Must learn to be less thin-skinned, says Shashi Tharoor as GoI protests over Singapore PM’s remarks
New Delhi: Senior Congress leader Shashi Tharoor on Friday said it was most unseemly for the Indian Ministry of External Affairs to “summon” the envoy of a friendly country like Singapore over remarks by their prime minister to their own Parliament, and asserted that “we must learn to be less thin-skinned”.
Tharoor’s remarks came after India on Thursday lodged a strong protest with Singapore over the comments made by its Prime Minister Lee Hsien Loong that almost half of the lawmakers in the Lok Sabha have criminal charges pending against them and suggesting a decline in the country’s democratic polity from “Nehru’s India”.
“Most unseemly for MEA to summon the HC of a friendly country like Singapore over some remarks by their PM to their own Parliament,” Tharoor said in a tweet.
“He (Lee) was making a general (& largely accurate) point. Given the stuff our own pols utter, we must learn to be less thin-skinned!” the former minister of state for external affairs said.
“We should have handled the matter with a statement saying ‘we heard with interest the PM’s remarks. But we don’t comment on other countries’ internal matters, nor on debates in foreign Parliaments, & urge everyone to follow the same principle.’ Far more effective & less offensive,” Tharoor said in another tweet.
Singapore’s high commissioner to India Simon Wong was called to the Ministry of External Affairs and he was conveyed that the comments were “uncalled for” and that India objected to them strongly, according to reports.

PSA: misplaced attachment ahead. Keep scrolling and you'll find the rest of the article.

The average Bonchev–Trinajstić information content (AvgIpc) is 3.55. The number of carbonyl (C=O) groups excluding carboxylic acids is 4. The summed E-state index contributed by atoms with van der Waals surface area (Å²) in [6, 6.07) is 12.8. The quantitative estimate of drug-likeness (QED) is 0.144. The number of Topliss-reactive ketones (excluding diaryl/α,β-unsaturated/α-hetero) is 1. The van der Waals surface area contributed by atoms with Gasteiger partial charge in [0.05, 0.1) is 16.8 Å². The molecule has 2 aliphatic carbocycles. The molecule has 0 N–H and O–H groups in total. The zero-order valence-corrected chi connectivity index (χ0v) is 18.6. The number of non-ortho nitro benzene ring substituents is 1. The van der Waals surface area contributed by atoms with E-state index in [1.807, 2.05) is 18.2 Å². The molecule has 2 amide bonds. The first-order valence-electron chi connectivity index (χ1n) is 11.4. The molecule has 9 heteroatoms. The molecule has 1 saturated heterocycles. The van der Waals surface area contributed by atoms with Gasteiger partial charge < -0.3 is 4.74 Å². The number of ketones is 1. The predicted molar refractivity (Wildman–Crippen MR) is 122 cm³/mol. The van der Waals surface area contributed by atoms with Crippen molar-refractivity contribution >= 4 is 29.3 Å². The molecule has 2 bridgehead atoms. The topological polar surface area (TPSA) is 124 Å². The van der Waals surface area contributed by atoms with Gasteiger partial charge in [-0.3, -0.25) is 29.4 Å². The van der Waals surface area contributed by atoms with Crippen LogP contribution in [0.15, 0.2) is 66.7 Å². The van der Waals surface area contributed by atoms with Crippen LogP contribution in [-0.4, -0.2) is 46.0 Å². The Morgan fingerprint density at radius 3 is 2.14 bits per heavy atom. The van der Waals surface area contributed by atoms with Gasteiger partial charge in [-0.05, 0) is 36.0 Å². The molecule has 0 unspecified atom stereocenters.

Earlier, Lee Hsien Loong invoked India’s first Prime Minister Jawaharlal Nehru while arguing how democracy should work in the city-state during a passionate debate in Parliament.
“Most countries are founded and start off on the basis of high ideals and noble values. But more often than not, beyond the founding leaders and the pioneer generation, over decades and generations, gradually things change,” Lee said on Tuesday during the debate on the Committee of Privileges’ report on complaints about untruths told by former Workers’ Party lawmaker Raeesah Khan.
“Things start off with passionate intensity. The leaders, who fought for and won independence, are often exceptional individuals of great courage, immense culture, and outstanding ability. They came through the crucible of fire and emerged as leaders of men and nations. They are the David Ben-Gurions, the Jawaharlal Nehrus, and we have our own too,” he said.
Imbued with enormous personal prestige, they strive to meet the high expectations of their peoples to build a brave new world, and shape a new future for their peoples, and for their countries. But beyond that initial fervour, succeeding generations often find it hard to sustain this momentum and drive, Lee said.
The texture of politics changes, respect for politicians declines. After a while, the electorate comes to think this is the norm, and you cannot expect better. So, standards get debased, trust is eroded, and the country declines further, he said.
“Many political systems today would be quite unrecognisable to their founding leaders. Ben-Gurion’s Israel has morphed into one which can barely form a government, despite four general elections in two years. Meanwhile, a stream of senior politicians and officials in Israel face a litany of criminal charges, some have gone to jail.
“While Nehru’s India has become one where, according to media reports, almost half the MPs in the Lok Sabha have criminal charges pending against them, including charges of rape and murder. Though it is also said that many of these allegations are politically motivated,” Lee said.
The 70-year-old prime minister said each succeeding generation must protect and build upon the system that Singapore has inherited.
News Desk | Free Press Kashmir